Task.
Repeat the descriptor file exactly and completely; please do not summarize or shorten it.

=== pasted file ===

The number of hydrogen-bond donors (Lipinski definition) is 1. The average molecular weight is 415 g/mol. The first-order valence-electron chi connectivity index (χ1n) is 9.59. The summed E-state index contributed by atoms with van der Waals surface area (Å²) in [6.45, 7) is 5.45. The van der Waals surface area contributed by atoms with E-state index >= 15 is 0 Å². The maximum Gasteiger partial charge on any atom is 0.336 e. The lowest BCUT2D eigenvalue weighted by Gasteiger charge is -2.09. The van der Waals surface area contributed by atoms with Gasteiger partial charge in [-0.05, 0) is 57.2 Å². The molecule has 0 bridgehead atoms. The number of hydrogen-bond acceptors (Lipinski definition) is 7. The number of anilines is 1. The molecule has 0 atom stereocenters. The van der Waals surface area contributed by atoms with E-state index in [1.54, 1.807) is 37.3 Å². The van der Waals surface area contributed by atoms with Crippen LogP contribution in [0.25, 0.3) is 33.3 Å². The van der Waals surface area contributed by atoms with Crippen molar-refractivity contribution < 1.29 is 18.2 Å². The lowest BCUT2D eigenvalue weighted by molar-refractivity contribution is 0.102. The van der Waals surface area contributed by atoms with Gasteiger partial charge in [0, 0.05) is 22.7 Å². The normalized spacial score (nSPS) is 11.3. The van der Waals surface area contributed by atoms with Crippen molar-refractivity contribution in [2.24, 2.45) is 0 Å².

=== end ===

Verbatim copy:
The number of hydrogen-bond donors (Lipinski definition) is 1. The average molecular weight is 415 g/mol. The first-order valence-electron chi connectivity index (χ1n) is 9.59. The summed E-state index contributed by atoms with van der Waals surface area (Å²) in [6.45, 7) is 5.45. The van der Waals surface area contributed by atoms with E-state index >= 15 is 0 Å². The maximum Gasteiger partial charge on any atom is 0.336 e. The lowest BCUT2D eigenvalue weighted by Gasteiger charge is -2.09. The van der Waals surface area contributed by atoms with Gasteiger partial charge in [-0.05, 0) is 57.2 Å². The molecule has 0 bridgehead atoms. The number of hydrogen-bond acceptors (Lipinski definition) is 7. The number of anilines is 1. The molecule has 0 atom stereocenters. The van der Waals surface area contributed by atoms with E-state index in [1.54, 1.807) is 37.3 Å². The van der Waals surface area contributed by atoms with Crippen LogP contribution in [0.25, 0.3) is 33.3 Å². The van der Waals surface area contributed by atoms with Crippen molar-refractivity contribution < 1.29 is 18.2 Å². The lowest BCUT2D eigenvalue weighted by molar-refractivity contribution is 0.102. The van der Waals surface area contributed by atoms with Gasteiger partial charge in [0, 0.05) is 22.7 Å². The normalized spacial score (nSPS) is 11.3. The van der Waals surface area contributed by atoms with Crippen molar-refractivity contribution in [2.24, 2.45) is 0 Å².